Therefore the Holy Spirit attends to the thought which is placed first and judges us or accepts us on the basis of that one.

This is the beginning of Evagrius’ analysis of motive, of our reason for doing something. The significance of the judgement of the Holy Spirit is that the Holy Spirit assesses—judges—our moral culpability or praiseworthiness. Hence, what is at issue is our moral responsibility when we do something. What Evagrius is saying is that the Holy Spirit judges us on the basis of the first thought on which we act. This will become clear as we proceed.

What I am saying is of this sort: I have a certain thought of hospitality and I have this for the sake of the Lord, but this thought is cut off when the tempter attacks and suggests that I offer hospitality for the sake of glory.

This is clear enough. I see a fellow and I have the thought of offering hospitality for the sake of the Lord. This is a good thought. I do offer hospitality. But while I am walking across the street to accost the fellow—let us say, a stranger; I know he does not have a place to stay—the tempter attacks and suggests that I offer hospitality for the sake of glory—so that all the villagers might see what a wonderful guy I am.

And, again, I have a thought of hospitality for the sake of being seen by men, but this is cut off when a better thought insinuates itself directing our virtue towards the Lord, rather, and obliging us not to do these things for the sake of men.

This chapter up to this point corresponds to Chapter 6 of Peri Diakriseos in the Philokalia. The remainder of this chapter is omitted from the Philokalia.

This is the second case. Another day, another stranger. This time, the first thought I have on which I act is to offer hospitality so as to be seen by the men of the village. While I am crossing the street, however, a better thought insinuates itself that I ought to do these things for the sake of the Lord.

Evagrius’ problem in these two cases is this: How does the Holy Spirit judge our intention in each of the two cases? His solution now follows:

If, therefore, through our works we further abide in the first thoughts,

If I actually act on the first thought with unwavering decisiveness.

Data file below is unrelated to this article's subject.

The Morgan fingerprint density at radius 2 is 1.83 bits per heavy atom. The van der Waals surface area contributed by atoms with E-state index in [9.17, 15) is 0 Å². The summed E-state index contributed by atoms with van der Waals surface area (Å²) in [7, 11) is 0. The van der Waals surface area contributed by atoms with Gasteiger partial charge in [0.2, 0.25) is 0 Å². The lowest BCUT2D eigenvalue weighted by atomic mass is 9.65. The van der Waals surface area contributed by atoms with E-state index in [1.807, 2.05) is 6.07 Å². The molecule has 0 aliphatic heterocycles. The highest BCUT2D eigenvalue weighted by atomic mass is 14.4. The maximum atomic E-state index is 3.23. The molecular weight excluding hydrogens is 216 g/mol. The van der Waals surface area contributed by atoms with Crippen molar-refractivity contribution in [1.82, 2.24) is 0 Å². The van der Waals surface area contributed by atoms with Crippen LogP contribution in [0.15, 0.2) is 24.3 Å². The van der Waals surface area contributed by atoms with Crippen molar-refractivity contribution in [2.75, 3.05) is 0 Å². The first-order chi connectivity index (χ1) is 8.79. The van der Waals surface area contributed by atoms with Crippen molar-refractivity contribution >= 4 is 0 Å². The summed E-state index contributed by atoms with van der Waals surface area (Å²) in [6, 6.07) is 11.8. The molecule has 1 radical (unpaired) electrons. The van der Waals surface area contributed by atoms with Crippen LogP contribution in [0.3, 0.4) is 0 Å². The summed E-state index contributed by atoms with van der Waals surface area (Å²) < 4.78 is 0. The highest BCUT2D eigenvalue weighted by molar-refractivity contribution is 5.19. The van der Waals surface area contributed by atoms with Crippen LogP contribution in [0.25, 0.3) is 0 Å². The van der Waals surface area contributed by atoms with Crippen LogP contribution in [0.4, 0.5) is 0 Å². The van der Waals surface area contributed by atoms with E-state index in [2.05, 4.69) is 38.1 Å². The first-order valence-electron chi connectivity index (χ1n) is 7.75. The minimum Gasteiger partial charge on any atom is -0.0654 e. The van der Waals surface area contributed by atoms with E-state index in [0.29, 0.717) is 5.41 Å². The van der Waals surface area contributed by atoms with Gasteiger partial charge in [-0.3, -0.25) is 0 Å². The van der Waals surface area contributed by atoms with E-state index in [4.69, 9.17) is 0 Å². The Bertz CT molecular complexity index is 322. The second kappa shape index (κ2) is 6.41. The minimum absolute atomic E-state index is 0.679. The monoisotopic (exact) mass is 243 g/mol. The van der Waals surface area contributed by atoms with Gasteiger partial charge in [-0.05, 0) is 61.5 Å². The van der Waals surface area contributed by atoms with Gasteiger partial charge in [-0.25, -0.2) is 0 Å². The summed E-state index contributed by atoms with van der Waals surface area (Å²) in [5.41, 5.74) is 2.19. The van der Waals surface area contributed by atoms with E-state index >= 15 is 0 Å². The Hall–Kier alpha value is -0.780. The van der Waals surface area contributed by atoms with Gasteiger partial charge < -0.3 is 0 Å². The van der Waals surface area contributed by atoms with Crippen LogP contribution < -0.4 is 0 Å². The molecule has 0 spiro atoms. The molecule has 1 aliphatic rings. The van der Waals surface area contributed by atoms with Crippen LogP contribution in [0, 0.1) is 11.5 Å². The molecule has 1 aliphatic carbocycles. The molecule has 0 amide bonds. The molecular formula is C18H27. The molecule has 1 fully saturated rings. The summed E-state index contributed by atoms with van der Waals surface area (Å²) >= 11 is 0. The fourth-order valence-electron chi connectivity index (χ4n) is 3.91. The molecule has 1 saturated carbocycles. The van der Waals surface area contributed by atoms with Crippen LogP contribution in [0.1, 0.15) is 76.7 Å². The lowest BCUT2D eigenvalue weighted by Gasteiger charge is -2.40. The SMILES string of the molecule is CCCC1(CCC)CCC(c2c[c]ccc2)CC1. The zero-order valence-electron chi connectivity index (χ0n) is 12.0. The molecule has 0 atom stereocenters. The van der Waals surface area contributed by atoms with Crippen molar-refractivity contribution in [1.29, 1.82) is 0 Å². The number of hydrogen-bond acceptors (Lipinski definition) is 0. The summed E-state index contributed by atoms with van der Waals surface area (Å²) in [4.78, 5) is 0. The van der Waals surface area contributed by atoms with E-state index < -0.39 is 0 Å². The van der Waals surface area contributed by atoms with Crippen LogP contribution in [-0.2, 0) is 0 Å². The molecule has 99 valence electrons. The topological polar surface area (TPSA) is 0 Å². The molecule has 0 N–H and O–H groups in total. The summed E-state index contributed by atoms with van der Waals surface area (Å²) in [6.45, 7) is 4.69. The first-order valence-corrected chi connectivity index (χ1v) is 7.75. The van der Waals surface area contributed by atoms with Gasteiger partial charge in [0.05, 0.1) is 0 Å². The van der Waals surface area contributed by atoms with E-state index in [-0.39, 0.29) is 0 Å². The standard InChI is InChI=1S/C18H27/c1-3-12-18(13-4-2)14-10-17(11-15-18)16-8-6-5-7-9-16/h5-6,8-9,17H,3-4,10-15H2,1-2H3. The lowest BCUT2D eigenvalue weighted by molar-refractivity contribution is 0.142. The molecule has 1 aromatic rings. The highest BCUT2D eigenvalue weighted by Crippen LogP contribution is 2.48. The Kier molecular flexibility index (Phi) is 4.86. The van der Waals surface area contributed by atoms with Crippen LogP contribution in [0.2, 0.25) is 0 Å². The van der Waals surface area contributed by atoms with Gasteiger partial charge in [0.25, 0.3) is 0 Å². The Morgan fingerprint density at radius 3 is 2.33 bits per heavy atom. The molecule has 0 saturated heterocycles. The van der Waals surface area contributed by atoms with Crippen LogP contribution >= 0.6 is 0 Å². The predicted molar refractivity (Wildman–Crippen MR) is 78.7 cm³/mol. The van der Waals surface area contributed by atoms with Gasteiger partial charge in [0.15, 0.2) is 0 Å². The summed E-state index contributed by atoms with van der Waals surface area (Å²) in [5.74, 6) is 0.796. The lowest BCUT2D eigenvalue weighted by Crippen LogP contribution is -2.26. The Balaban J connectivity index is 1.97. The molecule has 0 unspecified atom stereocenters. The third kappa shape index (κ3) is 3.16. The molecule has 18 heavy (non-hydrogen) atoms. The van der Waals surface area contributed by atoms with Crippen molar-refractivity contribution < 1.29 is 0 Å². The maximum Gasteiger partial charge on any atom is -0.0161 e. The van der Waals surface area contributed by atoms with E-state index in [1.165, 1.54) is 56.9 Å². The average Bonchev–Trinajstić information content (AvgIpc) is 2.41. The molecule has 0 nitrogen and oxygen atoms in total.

being tempted by the second thoughts, we will have the reward only of the first-placed thoughts,

That is, in the first of the two cases given, the Holy Spirit will judge that I have offered hospitality for the Lord, since that is the first thought on which I acted, whereas in the second of the two cases, the Holy Spirit will judge that I have offered hospitality for the sake of vainglory, since that is the first thought on which I acted.

since being men and wrestling with demons we do not have the strength always to possess the correct thought uncorrupted

This is the first case. I am crossing the street because I am acting on the first thought, that of offering hospitality for the Lord, but being human, I do not have the strength to keep my intellect free of the demonic suggestion that I offer hospitality for the sake of being seen by the men of the village. The Holy Spirit, however, attends to the first thought, the good one, on which I acted.

nor the evil thought untempted, having acquired the seeds of the virtues.

This is the second case. I am crossing the street because I have decided to offer hospitality for the sake of being seen by men. This is a demonically inspired thought. However, being a man, I have the seeds of the virtues in me—in TPL, Evagrius treats these seeds as innate; here, he sees them as acquired, how he does not explain—and because of these seeds of the virtues (despite the Fall of Adam, I am not depraved) the demonic thought of vainglory on which I am actually acting is ‘tempted’ by the good thought that I ought to do this thing for the sake of God. The Holy Spirit, however, attends to the first thought, the bad one on which I acted.

This is Evagrius’ analysis of intention, motive and the concomitant moral responsibility that we bear for our actions. The Holy Spirit judges us on the basis of the first thought on which we act. Evagrius now introduces an important qualification having to do with changes of motive:

However, if one of the thoughts which cuts off remains for a long time, it is established in the place of the thought which is cut off, and, set in motion, further, according to that thought, the man acts.

What Evagrius means is this: In the first case, while I am crossing the street, the thought of offering hospitality to be seen by the men of the village persists and gets firmly installed in place of the thought of doing it for the Lord, so that by the time I actually hail the man, it is on the thought of vainglory that I am acting. In this case, the Holy Spirit judges my intention on the basis of the second thought, that which has become firmly established and on which I am now acting. My motive has changed. Here, we said that it changed while I was crossing the street. It might change even later.